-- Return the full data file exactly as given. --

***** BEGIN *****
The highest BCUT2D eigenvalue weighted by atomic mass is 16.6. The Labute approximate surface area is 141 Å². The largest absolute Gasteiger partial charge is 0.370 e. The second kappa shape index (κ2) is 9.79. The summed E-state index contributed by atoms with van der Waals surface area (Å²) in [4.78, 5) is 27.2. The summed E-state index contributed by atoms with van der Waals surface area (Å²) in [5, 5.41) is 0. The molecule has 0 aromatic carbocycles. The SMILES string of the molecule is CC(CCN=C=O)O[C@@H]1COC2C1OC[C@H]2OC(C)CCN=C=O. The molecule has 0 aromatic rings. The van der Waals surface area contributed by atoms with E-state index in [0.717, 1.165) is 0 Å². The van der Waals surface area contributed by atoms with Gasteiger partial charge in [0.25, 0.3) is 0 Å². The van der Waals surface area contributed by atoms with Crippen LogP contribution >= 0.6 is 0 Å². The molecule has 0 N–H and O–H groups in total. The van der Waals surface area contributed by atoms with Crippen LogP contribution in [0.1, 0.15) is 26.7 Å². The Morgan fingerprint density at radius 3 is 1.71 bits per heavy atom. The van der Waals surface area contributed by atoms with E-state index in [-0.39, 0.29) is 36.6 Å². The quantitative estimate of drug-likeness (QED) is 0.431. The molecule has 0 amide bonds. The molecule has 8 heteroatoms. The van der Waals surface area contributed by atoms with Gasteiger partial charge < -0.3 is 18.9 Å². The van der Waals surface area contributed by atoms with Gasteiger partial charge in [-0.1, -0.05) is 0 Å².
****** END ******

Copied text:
The highest BCUT2D eigenvalue weighted by atomic mass is 16.6. The Labute approximate surface area is 141 Å². The largest absolute Gasteiger partial charge is 0.370 e. The second kappa shape index (κ2) is 9.79. The summed E-state index contributed by atoms with van der Waals surface area (Å²) in [4.78, 5) is 27.2. The summed E-state index contributed by atoms with van der Waals surface area (Å²) in [5, 5.41) is 0. The molecule has 0 aromatic carbocycles. The SMILES string of the molecule is CC(CCN=C=O)O[C@@H]1COC2C1OC[C@H]2OC(C)CCN=C=O. The molecule has 0 aromatic rings. The van der Waals surface area contributed by atoms with E-state index in [0.717, 1.165) is 0 Å². The van der Waals surface area contributed by atoms with Gasteiger partial charge in [0.25, 0.3) is 0 Å². The van der Waals surface area contributed by atoms with Crippen LogP contribution >= 0.6 is 0 Å². The molecule has 0 N–H and O–H groups in total. The van der Waals surface area contributed by atoms with Crippen LogP contribution in [0.1, 0.15) is 26.7 Å². The Morgan fingerprint density at radius 3 is 1.71 bits per heavy atom. The van der Waals surface area contributed by atoms with E-state index in [-0.39, 0.29) is 36.6 Å². The quantitative estimate of drug-likeness (QED) is 0.431. The molecule has 0 amide bonds. The molecule has 8 heteroatoms. The van der Waals surface area contributed by atoms with Gasteiger partial charge < -0.3 is 18.9 Å². The van der Waals surface area contributed by atoms with Gasteiger partial charge in [-0.1, -0.05) is 0 Å².